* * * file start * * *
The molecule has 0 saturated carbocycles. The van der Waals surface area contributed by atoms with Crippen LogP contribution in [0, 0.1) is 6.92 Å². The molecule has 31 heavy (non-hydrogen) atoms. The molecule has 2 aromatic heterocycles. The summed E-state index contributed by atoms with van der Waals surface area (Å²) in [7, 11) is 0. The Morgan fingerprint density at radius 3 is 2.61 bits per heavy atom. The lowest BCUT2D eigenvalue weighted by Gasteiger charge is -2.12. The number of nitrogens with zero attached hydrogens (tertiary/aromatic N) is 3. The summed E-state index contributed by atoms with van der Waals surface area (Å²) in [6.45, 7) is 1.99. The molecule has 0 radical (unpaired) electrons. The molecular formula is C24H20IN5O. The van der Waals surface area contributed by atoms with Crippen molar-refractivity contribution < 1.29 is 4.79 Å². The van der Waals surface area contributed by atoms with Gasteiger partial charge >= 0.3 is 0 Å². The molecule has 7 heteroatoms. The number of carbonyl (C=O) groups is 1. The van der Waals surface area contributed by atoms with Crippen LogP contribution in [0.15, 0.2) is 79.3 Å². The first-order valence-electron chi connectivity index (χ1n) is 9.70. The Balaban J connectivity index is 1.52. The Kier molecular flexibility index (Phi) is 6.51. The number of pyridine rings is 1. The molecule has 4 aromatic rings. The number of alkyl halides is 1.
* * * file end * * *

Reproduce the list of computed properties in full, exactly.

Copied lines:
The molecule has 0 saturated carbocycles. The van der Waals surface area contributed by atoms with Crippen LogP contribution in [0, 0.1) is 6.92 Å². The molecule has 31 heavy (non-hydrogen) atoms. The molecule has 2 aromatic heterocycles. The summed E-state index contributed by atoms with van der Waals surface area (Å²) in [7, 11) is 0. The Morgan fingerprint density at radius 3 is 2.61 bits per heavy atom. The lowest BCUT2D eigenvalue weighted by Gasteiger charge is -2.12. The number of nitrogens with zero attached hydrogens (tertiary/aromatic N) is 3. The summed E-state index contributed by atoms with van der Waals surface area (Å²) in [6.45, 7) is 1.99. The molecule has 0 radical (unpaired) electrons. The molecular formula is C24H20IN5O. The van der Waals surface area contributed by atoms with Crippen molar-refractivity contribution < 1.29 is 4.79 Å². The van der Waals surface area contributed by atoms with Gasteiger partial charge >= 0.3 is 0 Å². The molecule has 7 heteroatoms. The number of carbonyl (C=O) groups is 1. The van der Waals surface area contributed by atoms with Crippen LogP contribution in [0.15, 0.2) is 79.3 Å². The first-order valence-electron chi connectivity index (χ1n) is 9.70. The Balaban J connectivity index is 1.52. The Kier molecular flexibility index (Phi) is 6.51. The number of pyridine rings is 1. The molecule has 4 aromatic rings. The number of alkyl halides is 1.